"New Fluxus Symbol Set"
Launching the next 50 years of Fluxus!



an artist-run centre for the contemporary arts
109 University Avenue West, Windsor, Ontario, Canada
January 7 - February 5, 2011

Introduction to the exhibition

Fluxus is now 50 years old. It has had a long and vigorous run--kept alive by some of the original participants, by art collectors and historians, and by the new blood and work it continues to attract. There are probably more Fluxus artists and creators, more Fluxus work, more collaborative Fluxus projects today than during the original George Maciunas Fluxfest period. Fluxus continues to chafe, however, under a variety of pressures, motivations, and misunderstandings.

One of the benign forces that constrains the continued rebirth and growth of Fluxus is the iconography that has grown up around Fluxus. These icons--mostly black and white graphics and photos--have helped inspire and guide new generations of Fluxus participants--but over time have exerted a subtle restraining influence about what Fluxus can look and feel like. This exhibition and the effort that created it are an attempt to update, refresh, and expand the iconography of Fluxus. And to do so in a playful upside-down-and-backwards Fluxus way: let's make it a game.

The New Fluxus Symbol Set
The New Fluxus Symbol Set Is An Invitation!

It's an invitation to play. Take one or more or all of the symbols and do something or anything with them. Create a collage, Create an object. Burn them. Bury them. Alter them. Ignore them. Create a game. Conduct a survey. Whatever you want! Something that is interesting to you. Go ahead. Let your brain start playing!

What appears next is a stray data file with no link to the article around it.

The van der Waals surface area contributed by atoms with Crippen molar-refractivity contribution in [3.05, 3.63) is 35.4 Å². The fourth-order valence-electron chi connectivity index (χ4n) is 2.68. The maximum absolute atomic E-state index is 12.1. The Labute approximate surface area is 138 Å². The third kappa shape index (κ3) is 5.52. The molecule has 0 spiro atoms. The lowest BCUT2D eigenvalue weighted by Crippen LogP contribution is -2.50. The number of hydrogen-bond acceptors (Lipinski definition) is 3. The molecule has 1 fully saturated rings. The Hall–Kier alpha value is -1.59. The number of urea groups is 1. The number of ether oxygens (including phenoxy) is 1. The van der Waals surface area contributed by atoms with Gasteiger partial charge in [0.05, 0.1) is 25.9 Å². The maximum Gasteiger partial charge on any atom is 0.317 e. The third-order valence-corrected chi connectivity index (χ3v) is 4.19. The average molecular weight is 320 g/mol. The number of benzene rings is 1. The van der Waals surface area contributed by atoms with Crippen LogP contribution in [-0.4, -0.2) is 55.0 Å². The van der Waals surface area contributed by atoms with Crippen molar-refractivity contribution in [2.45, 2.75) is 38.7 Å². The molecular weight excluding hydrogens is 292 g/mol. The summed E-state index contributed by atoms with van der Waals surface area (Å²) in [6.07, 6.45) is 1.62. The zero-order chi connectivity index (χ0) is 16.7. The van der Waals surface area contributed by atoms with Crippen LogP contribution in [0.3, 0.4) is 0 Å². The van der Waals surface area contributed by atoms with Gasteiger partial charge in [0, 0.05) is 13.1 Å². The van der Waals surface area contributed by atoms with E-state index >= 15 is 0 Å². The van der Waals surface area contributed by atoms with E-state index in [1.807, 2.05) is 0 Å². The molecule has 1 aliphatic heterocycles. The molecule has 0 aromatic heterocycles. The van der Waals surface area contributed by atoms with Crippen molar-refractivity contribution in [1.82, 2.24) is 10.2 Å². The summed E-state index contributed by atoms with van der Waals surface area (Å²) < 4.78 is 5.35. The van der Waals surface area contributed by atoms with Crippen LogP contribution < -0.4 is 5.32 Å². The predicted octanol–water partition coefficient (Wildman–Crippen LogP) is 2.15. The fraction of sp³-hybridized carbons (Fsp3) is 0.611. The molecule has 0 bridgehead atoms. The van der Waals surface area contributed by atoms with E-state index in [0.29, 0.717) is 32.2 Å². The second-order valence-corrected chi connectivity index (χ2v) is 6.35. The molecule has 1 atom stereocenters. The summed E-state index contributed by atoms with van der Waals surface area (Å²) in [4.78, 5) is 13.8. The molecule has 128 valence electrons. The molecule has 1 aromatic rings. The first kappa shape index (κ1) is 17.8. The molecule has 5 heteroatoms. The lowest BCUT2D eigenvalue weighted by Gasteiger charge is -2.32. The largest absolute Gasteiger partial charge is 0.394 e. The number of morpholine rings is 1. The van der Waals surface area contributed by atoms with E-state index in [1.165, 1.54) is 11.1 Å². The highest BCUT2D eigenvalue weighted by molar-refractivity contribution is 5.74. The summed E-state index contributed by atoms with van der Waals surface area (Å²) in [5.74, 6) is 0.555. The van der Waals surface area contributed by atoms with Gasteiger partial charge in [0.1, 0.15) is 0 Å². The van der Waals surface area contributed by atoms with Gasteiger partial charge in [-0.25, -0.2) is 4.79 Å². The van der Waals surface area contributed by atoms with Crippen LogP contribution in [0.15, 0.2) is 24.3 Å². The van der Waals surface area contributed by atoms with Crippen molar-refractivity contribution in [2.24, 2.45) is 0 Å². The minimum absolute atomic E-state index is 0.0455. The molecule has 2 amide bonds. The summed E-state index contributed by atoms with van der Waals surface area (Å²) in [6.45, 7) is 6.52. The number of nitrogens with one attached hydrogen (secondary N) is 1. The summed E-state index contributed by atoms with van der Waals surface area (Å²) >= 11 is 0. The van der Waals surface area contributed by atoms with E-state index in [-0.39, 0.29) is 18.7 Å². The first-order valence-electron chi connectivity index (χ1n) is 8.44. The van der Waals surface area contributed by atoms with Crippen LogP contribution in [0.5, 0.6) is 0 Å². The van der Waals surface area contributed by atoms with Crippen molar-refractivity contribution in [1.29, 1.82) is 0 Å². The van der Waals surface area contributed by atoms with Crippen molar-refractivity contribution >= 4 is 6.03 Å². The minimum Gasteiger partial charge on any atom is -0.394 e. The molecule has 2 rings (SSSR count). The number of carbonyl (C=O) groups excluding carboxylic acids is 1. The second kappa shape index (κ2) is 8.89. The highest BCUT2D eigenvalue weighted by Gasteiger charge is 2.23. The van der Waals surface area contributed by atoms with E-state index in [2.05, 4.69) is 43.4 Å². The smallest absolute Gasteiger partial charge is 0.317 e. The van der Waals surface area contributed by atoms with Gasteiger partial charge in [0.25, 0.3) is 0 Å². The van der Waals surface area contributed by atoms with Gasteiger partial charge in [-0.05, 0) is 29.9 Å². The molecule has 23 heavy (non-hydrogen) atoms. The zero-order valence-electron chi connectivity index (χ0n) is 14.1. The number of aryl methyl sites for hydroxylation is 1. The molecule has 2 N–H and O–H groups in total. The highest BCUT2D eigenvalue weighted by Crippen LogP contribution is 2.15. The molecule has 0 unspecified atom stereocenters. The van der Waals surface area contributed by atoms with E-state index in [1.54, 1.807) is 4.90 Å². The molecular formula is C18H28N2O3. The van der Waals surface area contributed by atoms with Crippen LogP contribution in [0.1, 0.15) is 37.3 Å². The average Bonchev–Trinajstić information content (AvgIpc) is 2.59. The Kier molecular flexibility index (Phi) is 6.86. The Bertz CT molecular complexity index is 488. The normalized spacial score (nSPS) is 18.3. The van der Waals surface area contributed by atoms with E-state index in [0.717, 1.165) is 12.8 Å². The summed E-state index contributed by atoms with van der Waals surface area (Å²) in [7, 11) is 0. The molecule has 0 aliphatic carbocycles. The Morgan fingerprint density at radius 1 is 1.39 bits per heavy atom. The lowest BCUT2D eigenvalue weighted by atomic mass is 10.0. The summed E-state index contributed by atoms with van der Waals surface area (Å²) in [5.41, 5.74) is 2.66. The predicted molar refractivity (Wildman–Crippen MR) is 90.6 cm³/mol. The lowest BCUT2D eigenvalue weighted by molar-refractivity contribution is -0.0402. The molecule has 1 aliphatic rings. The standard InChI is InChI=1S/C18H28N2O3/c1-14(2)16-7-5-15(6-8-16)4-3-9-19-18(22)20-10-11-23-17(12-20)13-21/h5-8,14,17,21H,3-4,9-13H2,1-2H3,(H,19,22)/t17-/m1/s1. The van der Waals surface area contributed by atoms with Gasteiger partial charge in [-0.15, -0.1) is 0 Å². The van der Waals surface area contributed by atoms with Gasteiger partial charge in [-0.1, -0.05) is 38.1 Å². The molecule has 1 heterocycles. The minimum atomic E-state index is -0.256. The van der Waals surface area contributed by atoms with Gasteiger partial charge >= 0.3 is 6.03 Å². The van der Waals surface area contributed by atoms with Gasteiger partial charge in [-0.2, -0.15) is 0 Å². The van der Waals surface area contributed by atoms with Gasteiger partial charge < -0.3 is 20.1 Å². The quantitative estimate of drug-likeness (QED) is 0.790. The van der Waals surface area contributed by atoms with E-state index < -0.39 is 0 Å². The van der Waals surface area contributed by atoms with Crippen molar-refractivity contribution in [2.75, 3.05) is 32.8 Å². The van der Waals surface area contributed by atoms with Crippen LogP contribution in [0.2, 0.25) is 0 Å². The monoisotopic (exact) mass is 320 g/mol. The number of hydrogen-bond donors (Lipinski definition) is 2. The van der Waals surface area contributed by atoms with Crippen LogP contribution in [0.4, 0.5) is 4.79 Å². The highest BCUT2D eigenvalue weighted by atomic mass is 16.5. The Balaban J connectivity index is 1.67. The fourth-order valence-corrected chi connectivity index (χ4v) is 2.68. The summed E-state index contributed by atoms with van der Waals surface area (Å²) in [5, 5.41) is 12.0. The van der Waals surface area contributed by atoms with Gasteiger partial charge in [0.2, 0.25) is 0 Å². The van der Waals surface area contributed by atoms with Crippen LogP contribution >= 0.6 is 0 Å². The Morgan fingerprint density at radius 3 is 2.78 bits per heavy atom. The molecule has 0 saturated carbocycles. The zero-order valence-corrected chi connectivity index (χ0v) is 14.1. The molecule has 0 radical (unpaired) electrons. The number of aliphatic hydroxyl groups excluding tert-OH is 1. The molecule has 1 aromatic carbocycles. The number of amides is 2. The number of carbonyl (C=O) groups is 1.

You can skip the rest of the exhibition and just start playing. Or continue scrolling and see some of the things that came out of our play.

The Origins of the New Fluxus Symbols
I went to Fluxlist Blog and looked for simple images or symbols that participants had used in their blog posts. The annotated graphic displayed below documents each of the blog posts from which the 12 symbols were chosen.

My symbol selection criteria was pretty arbitrary and subjective. I looked for simple graphics or symbols that appealed to me. I also wanted the set of symbols to be diverse. I decided to designate this the New Fluxus Symbol Set 1B to suggest that this was one of many other possible sets of Fluxus symbols. Please feel free to identify and nominate other possible Fluxus symbols.

You can explore the symbol origins either by viewing a larger, readable version of the graphic above or by exploring a clickable map of the symbol set.
The Fluxus Symbol set was derived from posts to Fluxlist Blog made by the people listed below. Click on the links to view the blog posts that are the nominal sources for these symbols.
Reed Altemus
two symbols
Allen Bukoff
a*   b   c**   d***
Clifford Duffy Hazel
(Michael Leigh)
Ruud Janssen
a --> b
Michael Leigh
Allan Revich
  a   b   c
Litsa Spathi/Nobody
a --> b
Crispin Webb Reid Wood
State of Being
*I created this symbol while building on/mashing up previous blog posts by Michael Leigh/Hazel, Reed Altemus and Teresa Bowman.
**Logo I created for Allen Revich's "red circle Fluxus" activity.
***I created this symbol while building on/mashing up previous blog posts by Michael Leigh/Hazel, Reed Altemus, Allan Revich, and Teresa Bowman.

Some of Our Projects
Using the New Fluxus Symbol Set
The Arcite exhibition was a collection of more than 20 posters and objects that we had created in eight different projects. These projects helped us play with the New Fluxus Symbols in various ways. These projects -- Fluxus investigations and explorations -- are listed below and presented in order as you scroll down the rest of the page.

Phase One -- click a link below to jump to that project
Project A   Branding
Project B   Relics
Project C   Rubber Stamps
Project D   Bread
Project E   Clothing
Project F   Chairs

Phase Two -- activities in and around the exhibition
Project G   Fluxus Research
Project H   Fluxus Symbol Play Set

Project A. Branding.